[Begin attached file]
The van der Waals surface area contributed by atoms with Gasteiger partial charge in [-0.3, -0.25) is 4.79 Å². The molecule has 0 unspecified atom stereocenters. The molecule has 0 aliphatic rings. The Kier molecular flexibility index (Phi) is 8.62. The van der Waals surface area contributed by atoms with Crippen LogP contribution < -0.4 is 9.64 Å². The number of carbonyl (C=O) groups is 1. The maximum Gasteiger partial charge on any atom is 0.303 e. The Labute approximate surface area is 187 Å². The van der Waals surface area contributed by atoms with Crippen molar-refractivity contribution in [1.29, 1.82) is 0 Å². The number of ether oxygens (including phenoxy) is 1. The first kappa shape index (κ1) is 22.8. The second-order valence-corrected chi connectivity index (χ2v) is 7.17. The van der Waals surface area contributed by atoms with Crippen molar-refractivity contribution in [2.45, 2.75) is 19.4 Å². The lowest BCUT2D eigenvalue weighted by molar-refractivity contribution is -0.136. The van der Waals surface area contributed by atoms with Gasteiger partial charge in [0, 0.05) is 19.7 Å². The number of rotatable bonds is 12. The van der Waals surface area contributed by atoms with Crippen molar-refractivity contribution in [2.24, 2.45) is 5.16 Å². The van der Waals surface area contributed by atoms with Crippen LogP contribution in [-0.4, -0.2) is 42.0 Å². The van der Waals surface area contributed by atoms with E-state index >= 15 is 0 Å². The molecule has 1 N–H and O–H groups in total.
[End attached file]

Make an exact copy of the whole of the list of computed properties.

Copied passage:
The van der Waals surface area contributed by atoms with Gasteiger partial charge in [-0.3, -0.25) is 4.79 Å². The molecule has 0 unspecified atom stereocenters. The molecule has 0 aliphatic rings. The Kier molecular flexibility index (Phi) is 8.62. The van der Waals surface area contributed by atoms with Crippen LogP contribution < -0.4 is 9.64 Å². The number of carbonyl (C=O) groups is 1. The maximum Gasteiger partial charge on any atom is 0.303 e. The Labute approximate surface area is 187 Å². The van der Waals surface area contributed by atoms with Crippen molar-refractivity contribution in [1.29, 1.82) is 0 Å². The number of ether oxygens (including phenoxy) is 1. The first kappa shape index (κ1) is 22.8. The second-order valence-corrected chi connectivity index (χ2v) is 7.17. The van der Waals surface area contributed by atoms with Crippen molar-refractivity contribution in [2.45, 2.75) is 19.4 Å². The lowest BCUT2D eigenvalue weighted by molar-refractivity contribution is -0.136. The van der Waals surface area contributed by atoms with Gasteiger partial charge in [0, 0.05) is 19.7 Å². The number of rotatable bonds is 12. The van der Waals surface area contributed by atoms with Crippen molar-refractivity contribution in [2.24, 2.45) is 5.16 Å². The van der Waals surface area contributed by atoms with Crippen LogP contribution in [-0.4, -0.2) is 42.0 Å². The van der Waals surface area contributed by atoms with E-state index >= 15 is 0 Å². The molecule has 1 N–H and O–H groups in total.